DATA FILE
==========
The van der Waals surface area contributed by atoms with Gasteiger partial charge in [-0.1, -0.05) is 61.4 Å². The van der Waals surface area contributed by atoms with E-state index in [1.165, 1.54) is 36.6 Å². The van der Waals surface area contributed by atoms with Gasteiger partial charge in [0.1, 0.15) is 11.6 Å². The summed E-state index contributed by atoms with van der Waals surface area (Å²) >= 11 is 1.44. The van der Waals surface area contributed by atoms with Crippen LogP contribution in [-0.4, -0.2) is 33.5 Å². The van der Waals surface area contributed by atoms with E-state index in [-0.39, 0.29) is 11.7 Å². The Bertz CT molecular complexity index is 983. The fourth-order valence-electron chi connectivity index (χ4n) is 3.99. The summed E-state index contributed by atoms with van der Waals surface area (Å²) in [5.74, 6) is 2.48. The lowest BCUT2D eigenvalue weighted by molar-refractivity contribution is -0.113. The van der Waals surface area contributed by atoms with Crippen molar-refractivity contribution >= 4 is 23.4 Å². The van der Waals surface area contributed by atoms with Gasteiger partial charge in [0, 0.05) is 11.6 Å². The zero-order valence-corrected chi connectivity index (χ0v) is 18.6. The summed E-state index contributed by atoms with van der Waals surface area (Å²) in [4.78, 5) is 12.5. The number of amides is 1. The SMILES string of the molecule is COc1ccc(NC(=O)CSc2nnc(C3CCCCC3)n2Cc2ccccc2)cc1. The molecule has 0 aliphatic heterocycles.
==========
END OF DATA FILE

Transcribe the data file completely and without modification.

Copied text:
The van der Waals surface area contributed by atoms with Gasteiger partial charge in [-0.1, -0.05) is 61.4 Å². The van der Waals surface area contributed by atoms with E-state index in [1.165, 1.54) is 36.6 Å². The van der Waals surface area contributed by atoms with Gasteiger partial charge in [0.1, 0.15) is 11.6 Å². The summed E-state index contributed by atoms with van der Waals surface area (Å²) >= 11 is 1.44. The van der Waals surface area contributed by atoms with Crippen LogP contribution in [-0.4, -0.2) is 33.5 Å². The van der Waals surface area contributed by atoms with E-state index in [-0.39, 0.29) is 11.7 Å². The Bertz CT molecular complexity index is 983. The fourth-order valence-electron chi connectivity index (χ4n) is 3.99. The summed E-state index contributed by atoms with van der Waals surface area (Å²) in [5.74, 6) is 2.48. The lowest BCUT2D eigenvalue weighted by molar-refractivity contribution is -0.113. The van der Waals surface area contributed by atoms with Crippen molar-refractivity contribution >= 4 is 23.4 Å². The van der Waals surface area contributed by atoms with Gasteiger partial charge in [0, 0.05) is 11.6 Å². The zero-order valence-corrected chi connectivity index (χ0v) is 18.6. The summed E-state index contributed by atoms with van der Waals surface area (Å²) in [4.78, 5) is 12.5. The number of amides is 1. The SMILES string of the molecule is COc1ccc(NC(=O)CSc2nnc(C3CCCCC3)n2Cc2ccccc2)cc1. The molecule has 0 aliphatic heterocycles.